Matrix Management

Can your matrix organization be both connected and agile?

After the financial crash, many organisations introduced the matrix with a clear goal of becoming more centralised, identifying synergies, centralising their functions and driving out cost. Today our clients want to achieve those benefits, but they also want to be more flexible and agile. Being both more coordinated and more flexible is tough.

Being successful at this depends on being clear about why you have a matrix. If you announce that it is all about synergies, cost savings and centralisation then don’t be surprised if that’s what you end up achieving. Also don’t be surprised if after a few years your people say, “you know we are not as flexible as we used to be”.

Similarly, some organizations have pursued an agile transformation with a single-minded focus on autonomous teams, enabling them to make their own decisions and to operate without “interference” from the rest of the business. Unsurprisingly, these organisations start to notice that they are less connected horizontally, that there is more duplication of effort and that people are now working in silos. That is not surprising because it is effectively what you asked for.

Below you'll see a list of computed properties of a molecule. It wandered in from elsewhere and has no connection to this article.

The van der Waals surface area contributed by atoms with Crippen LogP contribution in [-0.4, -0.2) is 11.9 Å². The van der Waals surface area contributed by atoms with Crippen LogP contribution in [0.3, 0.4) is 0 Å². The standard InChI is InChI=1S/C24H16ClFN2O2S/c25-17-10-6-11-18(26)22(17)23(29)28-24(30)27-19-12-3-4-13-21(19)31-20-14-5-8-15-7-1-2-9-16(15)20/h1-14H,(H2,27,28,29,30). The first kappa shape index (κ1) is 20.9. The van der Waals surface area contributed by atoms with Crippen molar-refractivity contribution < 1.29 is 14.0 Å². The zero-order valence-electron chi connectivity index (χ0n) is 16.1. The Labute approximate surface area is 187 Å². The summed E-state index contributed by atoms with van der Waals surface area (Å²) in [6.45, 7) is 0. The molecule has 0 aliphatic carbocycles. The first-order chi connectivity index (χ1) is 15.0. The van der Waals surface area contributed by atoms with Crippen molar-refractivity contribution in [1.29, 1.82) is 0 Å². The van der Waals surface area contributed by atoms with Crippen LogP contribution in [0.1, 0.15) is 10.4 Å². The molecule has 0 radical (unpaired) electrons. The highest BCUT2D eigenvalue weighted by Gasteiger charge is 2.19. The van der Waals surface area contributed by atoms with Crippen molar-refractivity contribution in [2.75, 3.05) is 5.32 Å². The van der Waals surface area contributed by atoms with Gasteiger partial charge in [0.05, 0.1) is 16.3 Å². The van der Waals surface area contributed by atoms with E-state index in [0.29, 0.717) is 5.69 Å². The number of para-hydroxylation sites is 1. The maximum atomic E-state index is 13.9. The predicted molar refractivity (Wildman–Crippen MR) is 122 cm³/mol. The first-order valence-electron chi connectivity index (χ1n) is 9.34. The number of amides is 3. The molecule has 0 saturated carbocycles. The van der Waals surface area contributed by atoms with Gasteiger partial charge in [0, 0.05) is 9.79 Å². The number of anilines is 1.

Agile pioneers like Spotify recognise that autonomous teams can only thrive when they are connected as part of a dynamic matrix made up of chapters, guilds etc. to provide the horizontal connectedness within the organisation.

I have talked to two CEOs recently who really get it. They very clearly articulated this duality “on the one hand I want people to be more connected and to find the synergies in the business. On the other hand, I want my local operations to have autonomy and be able to be flexible to local customer needs”.

Because of this clear statement of what they are trying to achieve, the nature of their matrixes already encapsulates the need to balance these competing pressures – and that is the whole point of the matrix.

The reason we have multiple reporting lines is to encompass these competing demands and priorities and to change focus when priorities change. If we could decide for example that the business unit always has priority over the function, then we would not really need a matrix.

The fact that the matrix is too centralised is not the fault of the matrix. It is usually because of a deliberate decision to implement it to deliver centralisation. This is often accompanied by common global systems implementation and developments in functional excellence. When these things lead to more centralization, the matrix gets the blame.

As always in strategy and structure, be careful what you wish for. Every choice brings a benefit and extracts a cost. If you set out to achieve centralization don’t be surprised if you pay the price of reduced flexibility, and vice versa

If we want our matrix to be flexible, we have to have a dynamic balance of power between the different elements of the matrix and an explicit process for deciding how to change this balance over time.

This starts with a clear articulation of what you are trying to achieve – structure and way of working should always follow strategy.

What are you trying to achieve with your matrix?

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